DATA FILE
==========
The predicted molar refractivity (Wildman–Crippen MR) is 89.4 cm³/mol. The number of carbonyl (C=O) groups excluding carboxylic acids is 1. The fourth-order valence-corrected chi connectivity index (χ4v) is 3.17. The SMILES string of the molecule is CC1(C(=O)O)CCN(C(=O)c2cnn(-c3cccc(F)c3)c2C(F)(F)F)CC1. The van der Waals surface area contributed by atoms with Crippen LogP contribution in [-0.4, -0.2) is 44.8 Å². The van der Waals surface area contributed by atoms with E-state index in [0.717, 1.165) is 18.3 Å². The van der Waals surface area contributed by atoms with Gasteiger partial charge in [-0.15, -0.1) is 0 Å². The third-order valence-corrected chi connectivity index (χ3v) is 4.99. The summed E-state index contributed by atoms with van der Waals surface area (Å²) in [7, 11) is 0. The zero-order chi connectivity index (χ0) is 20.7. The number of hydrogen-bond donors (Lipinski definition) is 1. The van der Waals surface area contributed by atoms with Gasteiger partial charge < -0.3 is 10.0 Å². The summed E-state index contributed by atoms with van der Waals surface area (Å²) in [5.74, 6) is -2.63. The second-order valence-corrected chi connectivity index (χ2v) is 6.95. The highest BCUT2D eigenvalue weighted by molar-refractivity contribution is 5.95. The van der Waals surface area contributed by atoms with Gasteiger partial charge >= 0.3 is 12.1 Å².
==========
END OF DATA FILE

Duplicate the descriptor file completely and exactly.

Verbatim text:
The predicted molar refractivity (Wildman–Crippen MR) is 89.4 cm³/mol. The number of carbonyl (C=O) groups excluding carboxylic acids is 1. The fourth-order valence-corrected chi connectivity index (χ4v) is 3.17. The SMILES string of the molecule is CC1(C(=O)O)CCN(C(=O)c2cnn(-c3cccc(F)c3)c2C(F)(F)F)CC1. The van der Waals surface area contributed by atoms with Crippen LogP contribution in [-0.4, -0.2) is 44.8 Å². The van der Waals surface area contributed by atoms with E-state index in [0.717, 1.165) is 18.3 Å². The van der Waals surface area contributed by atoms with Gasteiger partial charge in [-0.15, -0.1) is 0 Å². The third-order valence-corrected chi connectivity index (χ3v) is 4.99. The summed E-state index contributed by atoms with van der Waals surface area (Å²) in [7, 11) is 0. The zero-order chi connectivity index (χ0) is 20.7. The number of hydrogen-bond donors (Lipinski definition) is 1. The van der Waals surface area contributed by atoms with Gasteiger partial charge < -0.3 is 10.0 Å². The summed E-state index contributed by atoms with van der Waals surface area (Å²) in [5.74, 6) is -2.63. The second-order valence-corrected chi connectivity index (χ2v) is 6.95. The highest BCUT2D eigenvalue weighted by molar-refractivity contribution is 5.95. The van der Waals surface area contributed by atoms with Gasteiger partial charge >= 0.3 is 12.1 Å².